Tuesday, April 19, 2011
Tom Watson, at The Media School, Bournemouth University, has posted a 2-part video of his lecture on the history of evaluation of public relations. Very much worth the watch even if the topic might not score big on Netflix. Provides more perspective than professional communicators usually demonstrate. Tom is also the organizer of the annual International History of Public Relations Conference. Here's the lecture: Part 1. Part 2.
Flipboard is amazing (or is it entirely anticipated?). Frederic Filloux at Monday Note provides an instructive overview of the promise/threat that Flipboard presents. The video clip on their website tells the whole story. Combination of tra-digital and social media accomplished.
Friday, April 15, 2011
Wednesday, April 13, 2011
Tuesday, April 12, 2011
Tuesday, April 5, 2011
Ragan's PR Daily posts don't generally provoke many comments or much controversy. But one post did this week. A post by a PR person at a Westchester NY-based agency has sparked a fire in the guts of the usually staid world of PR researchers. There is more than one lesson to be learned from the original post and the trail of comments. I don't want to indulge in too much obvious meta-analysis of all this and the author and Ragan have been taking their hits. (But I have to admit, I agree with comments.)
The Barcelona Principles relating to the measurement of public relations effectiveness got a small flush of attention in the PR trade media last summer, but I have strong suspicions that the principles haven't sunk in much yet among PR practitioners.
Part tempest-in-a-teacup and part tipping point in attitudes to what public relations is and does. This conversation will continue at AMEC's upcoming June conference in Lisbon.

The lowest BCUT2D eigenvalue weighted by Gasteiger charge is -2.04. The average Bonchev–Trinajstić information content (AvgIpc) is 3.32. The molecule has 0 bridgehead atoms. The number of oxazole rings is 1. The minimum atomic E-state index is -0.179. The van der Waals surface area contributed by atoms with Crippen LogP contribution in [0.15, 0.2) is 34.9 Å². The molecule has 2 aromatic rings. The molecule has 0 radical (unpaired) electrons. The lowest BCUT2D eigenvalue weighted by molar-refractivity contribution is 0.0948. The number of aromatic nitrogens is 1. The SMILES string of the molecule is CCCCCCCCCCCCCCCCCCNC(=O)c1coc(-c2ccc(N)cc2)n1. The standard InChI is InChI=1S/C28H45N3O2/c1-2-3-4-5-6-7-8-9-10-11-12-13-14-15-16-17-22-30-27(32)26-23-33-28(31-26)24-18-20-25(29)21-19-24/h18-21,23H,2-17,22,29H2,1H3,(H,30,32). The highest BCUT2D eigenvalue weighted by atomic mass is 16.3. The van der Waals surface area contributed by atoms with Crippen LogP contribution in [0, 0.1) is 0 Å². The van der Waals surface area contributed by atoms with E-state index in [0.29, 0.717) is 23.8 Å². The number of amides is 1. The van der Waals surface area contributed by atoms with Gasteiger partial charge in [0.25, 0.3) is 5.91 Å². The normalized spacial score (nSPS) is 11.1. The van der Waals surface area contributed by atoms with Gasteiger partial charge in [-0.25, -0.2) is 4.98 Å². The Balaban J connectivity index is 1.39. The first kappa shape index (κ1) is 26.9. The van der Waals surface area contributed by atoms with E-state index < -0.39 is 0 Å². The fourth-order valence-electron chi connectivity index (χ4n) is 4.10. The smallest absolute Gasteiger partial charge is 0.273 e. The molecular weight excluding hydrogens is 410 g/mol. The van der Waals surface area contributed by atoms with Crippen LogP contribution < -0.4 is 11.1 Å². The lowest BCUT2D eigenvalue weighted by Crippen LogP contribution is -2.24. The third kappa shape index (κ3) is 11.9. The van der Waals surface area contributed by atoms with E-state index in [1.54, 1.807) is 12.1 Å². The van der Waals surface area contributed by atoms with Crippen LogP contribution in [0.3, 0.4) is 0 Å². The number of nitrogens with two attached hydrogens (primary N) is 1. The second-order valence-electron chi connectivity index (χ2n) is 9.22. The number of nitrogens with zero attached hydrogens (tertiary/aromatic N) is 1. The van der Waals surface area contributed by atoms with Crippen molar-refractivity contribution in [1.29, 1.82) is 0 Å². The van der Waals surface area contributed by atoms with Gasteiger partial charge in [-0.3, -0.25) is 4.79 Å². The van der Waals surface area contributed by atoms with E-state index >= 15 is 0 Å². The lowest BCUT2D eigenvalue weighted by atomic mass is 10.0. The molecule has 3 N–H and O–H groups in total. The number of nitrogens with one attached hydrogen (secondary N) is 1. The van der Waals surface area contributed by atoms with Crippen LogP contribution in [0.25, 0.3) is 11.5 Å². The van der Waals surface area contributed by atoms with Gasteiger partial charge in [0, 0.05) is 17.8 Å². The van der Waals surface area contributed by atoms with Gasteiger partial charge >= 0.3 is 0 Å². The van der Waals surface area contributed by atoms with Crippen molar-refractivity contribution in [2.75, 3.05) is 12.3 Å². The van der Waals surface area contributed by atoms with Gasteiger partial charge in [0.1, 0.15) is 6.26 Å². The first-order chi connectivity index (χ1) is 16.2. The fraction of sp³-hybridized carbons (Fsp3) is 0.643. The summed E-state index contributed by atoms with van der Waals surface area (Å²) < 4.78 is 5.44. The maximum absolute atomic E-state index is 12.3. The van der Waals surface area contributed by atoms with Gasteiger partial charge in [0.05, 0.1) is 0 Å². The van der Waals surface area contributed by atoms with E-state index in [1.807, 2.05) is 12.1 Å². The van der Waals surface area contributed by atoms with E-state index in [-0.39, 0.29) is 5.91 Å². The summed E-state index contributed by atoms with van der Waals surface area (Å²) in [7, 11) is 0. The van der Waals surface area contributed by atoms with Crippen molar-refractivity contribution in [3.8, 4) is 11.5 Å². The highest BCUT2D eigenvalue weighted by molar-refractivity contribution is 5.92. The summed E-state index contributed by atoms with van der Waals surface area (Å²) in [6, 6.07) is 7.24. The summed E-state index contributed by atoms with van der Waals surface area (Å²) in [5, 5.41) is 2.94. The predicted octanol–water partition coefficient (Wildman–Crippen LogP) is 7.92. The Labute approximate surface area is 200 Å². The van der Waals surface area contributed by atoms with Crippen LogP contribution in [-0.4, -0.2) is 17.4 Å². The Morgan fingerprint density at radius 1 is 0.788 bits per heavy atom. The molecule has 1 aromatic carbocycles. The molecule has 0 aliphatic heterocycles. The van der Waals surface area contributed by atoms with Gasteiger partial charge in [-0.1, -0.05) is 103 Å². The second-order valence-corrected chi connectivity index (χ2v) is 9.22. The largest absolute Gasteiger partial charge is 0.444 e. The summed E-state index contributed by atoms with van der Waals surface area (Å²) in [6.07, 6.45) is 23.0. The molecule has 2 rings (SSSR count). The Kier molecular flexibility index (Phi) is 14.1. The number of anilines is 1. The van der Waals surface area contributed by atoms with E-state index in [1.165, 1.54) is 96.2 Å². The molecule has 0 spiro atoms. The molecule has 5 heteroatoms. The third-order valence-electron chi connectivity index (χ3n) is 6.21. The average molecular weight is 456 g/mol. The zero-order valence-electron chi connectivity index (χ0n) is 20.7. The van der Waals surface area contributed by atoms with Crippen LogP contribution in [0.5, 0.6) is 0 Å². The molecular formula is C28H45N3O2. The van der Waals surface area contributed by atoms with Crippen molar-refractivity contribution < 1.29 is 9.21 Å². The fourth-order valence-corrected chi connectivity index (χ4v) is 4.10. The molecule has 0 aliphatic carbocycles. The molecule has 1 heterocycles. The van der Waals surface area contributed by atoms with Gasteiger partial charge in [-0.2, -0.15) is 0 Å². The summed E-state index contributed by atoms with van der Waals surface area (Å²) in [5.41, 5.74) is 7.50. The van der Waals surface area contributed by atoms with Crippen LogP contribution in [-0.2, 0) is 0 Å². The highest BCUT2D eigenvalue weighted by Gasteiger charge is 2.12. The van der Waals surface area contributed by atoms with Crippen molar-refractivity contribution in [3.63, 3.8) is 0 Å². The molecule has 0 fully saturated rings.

In reading Paula Deitz's Of Gardens: Selected Essays (University of Pennsylvania, 2011), I've discovered some wonderful colored pencil drawings, photos, and poems/essays by Barbara Stauffacher Solomon. Her collection and publication, Green Architecture and the Agrarian Garden (Rizzoli, 1988) is a fascinating meditation on shaping -- and seeing -- landscape.
Suleiman Osman's new book, The Invention of Brownstone Brooklyn: Gentrification and the Search for Authenticity in Postwar New York (Oxford, 2011) is a thought provoking study but not just about the post-WWII history of the borough. The book provides many insights into how ideology and values shape land/city-scape and community whether it be Brooklyn or Lincoln Park or Capital Hill or Adams Morgan or South Beach. The contrasts to New Deal Liberalism confidence about big-project urban redevelopment may be too stark, but they create a good frame for understanding this odd progressive/conservative phenomenon of (faux preservation/conservation of urban neighborhoods by 'outsiders.'